-nae air but the flirt o' a fan-the cursed concertos gettin' louder and louder the fiddlers' faces mair intolerably impudent the stronger they strum

Concerts are curses, certainly. The noise made at them by persons on fiddles, and other instruments, ought to be put down by the public. Let Yaniewicz, and Finlay Dun, and Murray, play solos of various kinds—divine airs of the great old masters, illustrious or obscure-airs that may lap the soul in Elysium. Let them also, at times, join their eloquent violins, and harmoniously discourse in a celestial colloquy; they are men of taste, feeling, and genius. Let the fine-eared spirits of Italy, and Germany, and Scotland, enthral our

NORTH.

SHEPHERD.

Haud your tongue, Mr North, you're gettin' ower flowery. What I say's this-that, wi' the exception o' some dizzen, ae half o'whom are mere priggish pretenders, every ither leevin' soul at a concert sits in a state o' sulky stupefaction. And to pay five shillings, or seven, or aiblins half a guinea, for

tickets to be admitted, for a long winter's nicht; into purgatory—or without offence, say at ance, into hell!

The fiddling junto should be kicked to the devil. Let the public absent herself from such concerts, and then we may have music—but not till then. The performers must be starved out of their insolent self-sufficiency. Nothing else will do.

TICKLER.

NORTH.

We deserve it. We must needs be Athenians in all things; and, in fear of being reckoned unscientific, hundreds of people, not generally esteemed idiots, will crowd to a concert, at which they know, that before they ha sat half an hour, they will most devoutly desire that fiddles had never been found out, and the arm of every fiddler palsied beyond the power of future torments. .

Why dinna ye gie them a dressin' in the Magazine ?
Perhaps, James, they are beneath print-

Na, na; gie them a skelp or twa-for they're as sensitive as skinned paddocks.

SHEPHERD.

NORTH.

SHEPHERD.

NORTH.

SHEPHERD.

I must have some talk with my friend Sandy Ballantyne, with whom, by the by, I have not smoked a cigar for some moons bygone, for he knows I love music, and that I could sit from sunset to sunrise beneath the power of his matchless violin. But says I, my dear Sandy-My dear Sandy, says

You may just as weel at ance haud your tongue, as to speak to him, or the like o' him, on the subject. He's far ower gran' a sceeantific player to mind ae word that you say ; and him, and George Thamson, and George Hogarth, and the lave o' the yamatoors, will just lauch at ye as an ignoramus, that kens naething o' acowstics, or the dooble-dooble-baiss, or Batehoven, or Mowsart, or that Carle Weber.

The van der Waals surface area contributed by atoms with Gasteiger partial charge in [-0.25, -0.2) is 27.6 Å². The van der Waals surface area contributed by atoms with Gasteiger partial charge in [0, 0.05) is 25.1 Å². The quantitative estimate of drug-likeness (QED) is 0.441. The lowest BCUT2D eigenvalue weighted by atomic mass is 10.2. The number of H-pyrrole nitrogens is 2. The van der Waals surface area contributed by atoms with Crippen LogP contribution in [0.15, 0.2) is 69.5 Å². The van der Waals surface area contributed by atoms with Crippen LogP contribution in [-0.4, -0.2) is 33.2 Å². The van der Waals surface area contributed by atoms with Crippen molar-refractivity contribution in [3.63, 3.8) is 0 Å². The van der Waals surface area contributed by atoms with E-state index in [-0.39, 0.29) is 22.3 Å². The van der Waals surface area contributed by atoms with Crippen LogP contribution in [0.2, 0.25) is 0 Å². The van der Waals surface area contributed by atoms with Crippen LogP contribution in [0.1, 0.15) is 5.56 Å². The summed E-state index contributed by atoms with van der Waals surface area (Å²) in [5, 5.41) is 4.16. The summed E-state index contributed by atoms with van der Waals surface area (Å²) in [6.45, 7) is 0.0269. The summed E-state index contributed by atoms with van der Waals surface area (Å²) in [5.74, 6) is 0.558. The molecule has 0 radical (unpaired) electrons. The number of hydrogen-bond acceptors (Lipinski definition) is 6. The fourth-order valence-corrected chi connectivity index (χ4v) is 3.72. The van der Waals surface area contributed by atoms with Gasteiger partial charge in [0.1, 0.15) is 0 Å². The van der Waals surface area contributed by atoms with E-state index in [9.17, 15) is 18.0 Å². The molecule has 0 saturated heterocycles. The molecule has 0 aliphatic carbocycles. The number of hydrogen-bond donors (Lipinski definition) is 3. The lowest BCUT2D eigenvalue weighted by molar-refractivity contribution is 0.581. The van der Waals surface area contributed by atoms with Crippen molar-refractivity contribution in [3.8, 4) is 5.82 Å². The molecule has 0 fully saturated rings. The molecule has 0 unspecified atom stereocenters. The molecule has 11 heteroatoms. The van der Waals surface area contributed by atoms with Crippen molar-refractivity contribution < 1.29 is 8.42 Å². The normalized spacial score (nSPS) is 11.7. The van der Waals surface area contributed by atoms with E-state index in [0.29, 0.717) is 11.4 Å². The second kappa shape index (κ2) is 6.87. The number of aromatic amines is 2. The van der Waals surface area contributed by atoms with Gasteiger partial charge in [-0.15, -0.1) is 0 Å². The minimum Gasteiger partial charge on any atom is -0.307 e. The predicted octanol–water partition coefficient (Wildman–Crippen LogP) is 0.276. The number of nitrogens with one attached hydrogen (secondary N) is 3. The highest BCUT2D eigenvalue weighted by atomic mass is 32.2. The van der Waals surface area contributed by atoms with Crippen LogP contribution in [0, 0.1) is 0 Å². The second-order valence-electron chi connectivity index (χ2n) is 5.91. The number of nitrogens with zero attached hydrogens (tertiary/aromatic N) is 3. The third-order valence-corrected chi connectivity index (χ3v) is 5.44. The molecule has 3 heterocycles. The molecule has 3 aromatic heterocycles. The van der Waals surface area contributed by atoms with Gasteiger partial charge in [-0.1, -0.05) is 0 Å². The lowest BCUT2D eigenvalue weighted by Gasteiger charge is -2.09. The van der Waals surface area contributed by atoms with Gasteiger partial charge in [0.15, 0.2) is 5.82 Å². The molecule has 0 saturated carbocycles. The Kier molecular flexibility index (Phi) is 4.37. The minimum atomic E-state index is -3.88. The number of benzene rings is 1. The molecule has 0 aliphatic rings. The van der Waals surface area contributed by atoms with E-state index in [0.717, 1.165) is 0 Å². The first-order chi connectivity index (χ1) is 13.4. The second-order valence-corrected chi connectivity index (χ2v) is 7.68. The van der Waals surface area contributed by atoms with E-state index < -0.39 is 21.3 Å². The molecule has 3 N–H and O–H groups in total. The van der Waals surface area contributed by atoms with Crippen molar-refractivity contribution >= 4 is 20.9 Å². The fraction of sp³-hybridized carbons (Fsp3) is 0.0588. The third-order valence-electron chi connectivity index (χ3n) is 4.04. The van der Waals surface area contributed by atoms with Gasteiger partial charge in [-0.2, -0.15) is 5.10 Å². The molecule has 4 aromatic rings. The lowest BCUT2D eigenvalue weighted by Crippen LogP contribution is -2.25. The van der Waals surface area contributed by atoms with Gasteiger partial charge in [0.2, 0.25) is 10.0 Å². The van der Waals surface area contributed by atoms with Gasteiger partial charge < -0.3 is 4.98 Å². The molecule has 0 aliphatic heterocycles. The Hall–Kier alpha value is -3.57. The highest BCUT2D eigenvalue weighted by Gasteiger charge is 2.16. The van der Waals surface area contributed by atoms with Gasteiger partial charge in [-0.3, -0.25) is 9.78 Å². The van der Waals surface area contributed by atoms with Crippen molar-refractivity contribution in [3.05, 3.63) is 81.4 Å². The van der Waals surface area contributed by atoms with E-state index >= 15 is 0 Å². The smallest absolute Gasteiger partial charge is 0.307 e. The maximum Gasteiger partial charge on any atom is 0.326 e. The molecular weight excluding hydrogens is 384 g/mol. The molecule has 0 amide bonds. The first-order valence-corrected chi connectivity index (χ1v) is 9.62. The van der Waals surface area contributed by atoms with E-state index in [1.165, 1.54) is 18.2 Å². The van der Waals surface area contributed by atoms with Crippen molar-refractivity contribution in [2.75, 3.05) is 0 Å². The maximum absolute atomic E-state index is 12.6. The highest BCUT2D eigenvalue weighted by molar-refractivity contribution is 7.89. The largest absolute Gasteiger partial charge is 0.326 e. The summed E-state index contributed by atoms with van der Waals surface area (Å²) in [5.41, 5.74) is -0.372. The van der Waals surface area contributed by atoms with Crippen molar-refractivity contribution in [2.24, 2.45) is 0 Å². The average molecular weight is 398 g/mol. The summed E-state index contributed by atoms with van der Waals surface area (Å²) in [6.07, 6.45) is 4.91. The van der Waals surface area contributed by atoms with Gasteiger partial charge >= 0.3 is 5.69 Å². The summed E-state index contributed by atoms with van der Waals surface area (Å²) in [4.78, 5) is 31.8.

TICKLER.

SHEPHERD.

I have better hopes, James. The feeling, taste, knowledge of the majority must be consulted. Science must not be sacrificed, for without sciencewhat would be a concert? But whenever five hundred human beings are collected in one room, not for punishment but enjoyment, they are entitled, on the score of their humanity, to some small portion of pleasure, and none but directors, with black hearts, will consign them all up to unmitigated torments. I am confident, therefore, that Mr Alexander BallantyneHe'll

cry whish,” if you sae much as whisper, and wull rouse to the skies thae cursed concert-chiels in the orchestra coming out wi' a crash that crushes in the drums o' your lugs, pierces the verra cieling, and dumfounders the understanding by a confused noise o' naithingness, frae which a' sense is banished ; and that has nae mair claim to be ca'd music than the routin' o'ten thousand kye at Fakirk Tryst.

It is many years, James, since I have been so much pleased with any one's singing as with Miss Noel's. She is a sweet, gentle, modest creature, and her pipe has both power and pathos.

She's just ane o' the verra best singers I ever heard in a' my life-and the proof o't is, that although an English lassie, she can sing sweetly a Scottish sang. That tries the heart at ance, you see, Mr North ; and unless the singer be innocent and amiable, and fu' o' natural sensibility, such as a father wad like in his ain dochter, she needna try ane o' our lyrics. Here's Miss Noel's health, and a' that's gude to her!

Vocal music, James, when good, how divine ! Your own fair young daughter sitting with her arm on your knee, and looking up in her old father's face,

NORTH.

SHEPHERD.

NORTH.

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SHEPHERD.

NORTH.

SHEPHERD.

while her innocent lips distil sounds that melt into his yearning heart, and her blue eyes fill with happy tears under the pensive charm of her own melody!

I canna conceive a purer happiness. O man, Mr North, my dear, dear sir, why dinna, why wunna ye marry? You that are sae familiar in imagination wi'the haill range o' a' pawrents'thochts, and feelings.-Oh! why, why sudna ye marry ?

James-look on this crutch-that slit shoe these chalk-stoned fingers-hear that short cat-cough

Deil the fears. Mony a young woman wad loup at the offer. Ye hae that in your ee, sir, that takes a woman's heart. And then, Fame, Fame, Famè, that's the idol they worship upon their knees-witness the Duke o' Wellington and mony ithers.

It would kill me quite to be refused.

Refused! There's no a woman, either maid or widow, in a' Scotland, that's reached the years o' understandin', that wad refuse you. The world wad think ber mad. I ken mair than a dizzen, no out o' their teens yet, that's dyin' for you.-Isna that true, Mr Tickler ?

True !-Ay, true as Watertonon the Cayman. But North is vain enough already of his empiry over the fair sex—too much so, indeed, I fear, ever to confine himself within the narrow limits of the conjugal state. He is like the air, “a chartered libertine.”